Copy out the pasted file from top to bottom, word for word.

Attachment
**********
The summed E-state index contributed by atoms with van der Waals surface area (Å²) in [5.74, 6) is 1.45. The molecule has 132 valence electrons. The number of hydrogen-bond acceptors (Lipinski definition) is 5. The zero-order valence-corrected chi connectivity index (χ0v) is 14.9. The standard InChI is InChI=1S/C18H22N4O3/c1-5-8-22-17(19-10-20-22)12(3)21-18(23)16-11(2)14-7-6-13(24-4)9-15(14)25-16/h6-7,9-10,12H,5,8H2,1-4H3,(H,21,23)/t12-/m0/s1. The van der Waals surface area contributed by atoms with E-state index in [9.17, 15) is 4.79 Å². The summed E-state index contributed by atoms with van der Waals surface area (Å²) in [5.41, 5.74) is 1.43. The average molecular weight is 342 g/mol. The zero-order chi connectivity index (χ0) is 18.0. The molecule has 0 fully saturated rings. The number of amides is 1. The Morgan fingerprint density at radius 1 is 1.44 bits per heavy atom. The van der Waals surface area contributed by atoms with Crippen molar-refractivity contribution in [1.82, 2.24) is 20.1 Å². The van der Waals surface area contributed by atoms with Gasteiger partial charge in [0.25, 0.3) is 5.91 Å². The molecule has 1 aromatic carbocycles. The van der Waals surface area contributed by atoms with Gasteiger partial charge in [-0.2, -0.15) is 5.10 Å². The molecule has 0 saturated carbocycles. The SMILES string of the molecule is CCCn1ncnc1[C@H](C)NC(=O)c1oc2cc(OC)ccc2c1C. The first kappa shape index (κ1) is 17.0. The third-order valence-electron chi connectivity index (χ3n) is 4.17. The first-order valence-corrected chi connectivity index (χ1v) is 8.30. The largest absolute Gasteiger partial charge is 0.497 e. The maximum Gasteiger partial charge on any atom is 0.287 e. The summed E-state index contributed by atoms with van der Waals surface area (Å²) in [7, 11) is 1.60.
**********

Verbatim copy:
The summed E-state index contributed by atoms with van der Waals surface area (Å²) in [5.74, 6) is 1.45. The molecule has 132 valence electrons. The number of hydrogen-bond acceptors (Lipinski definition) is 5. The zero-order valence-corrected chi connectivity index (χ0v) is 14.9. The standard InChI is InChI=1S/C18H22N4O3/c1-5-8-22-17(19-10-20-22)12(3)21-18(23)16-11(2)14-7-6-13(24-4)9-15(14)25-16/h6-7,9-10,12H,5,8H2,1-4H3,(H,21,23)/t12-/m0/s1. The van der Waals surface area contributed by atoms with E-state index in [9.17, 15) is 4.79 Å². The summed E-state index contributed by atoms with van der Waals surface area (Å²) in [5.41, 5.74) is 1.43. The average molecular weight is 342 g/mol. The zero-order chi connectivity index (χ0) is 18.0. The molecule has 0 fully saturated rings. The number of amides is 1. The Morgan fingerprint density at radius 1 is 1.44 bits per heavy atom. The van der Waals surface area contributed by atoms with Crippen molar-refractivity contribution in [1.82, 2.24) is 20.1 Å². The van der Waals surface area contributed by atoms with Gasteiger partial charge in [0.25, 0.3) is 5.91 Å². The molecule has 1 aromatic carbocycles. The van der Waals surface area contributed by atoms with Gasteiger partial charge in [-0.2, -0.15) is 5.10 Å². The molecule has 0 saturated carbocycles. The SMILES string of the molecule is CCCn1ncnc1[C@H](C)NC(=O)c1oc2cc(OC)ccc2c1C. The first kappa shape index (κ1) is 17.0. The third-order valence-electron chi connectivity index (χ3n) is 4.17. The first-order valence-corrected chi connectivity index (χ1v) is 8.30. The largest absolute Gasteiger partial charge is 0.497 e. The maximum Gasteiger partial charge on any atom is 0.287 e. The summed E-state index contributed by atoms with van der Waals surface area (Å²) in [7, 11) is 1.60.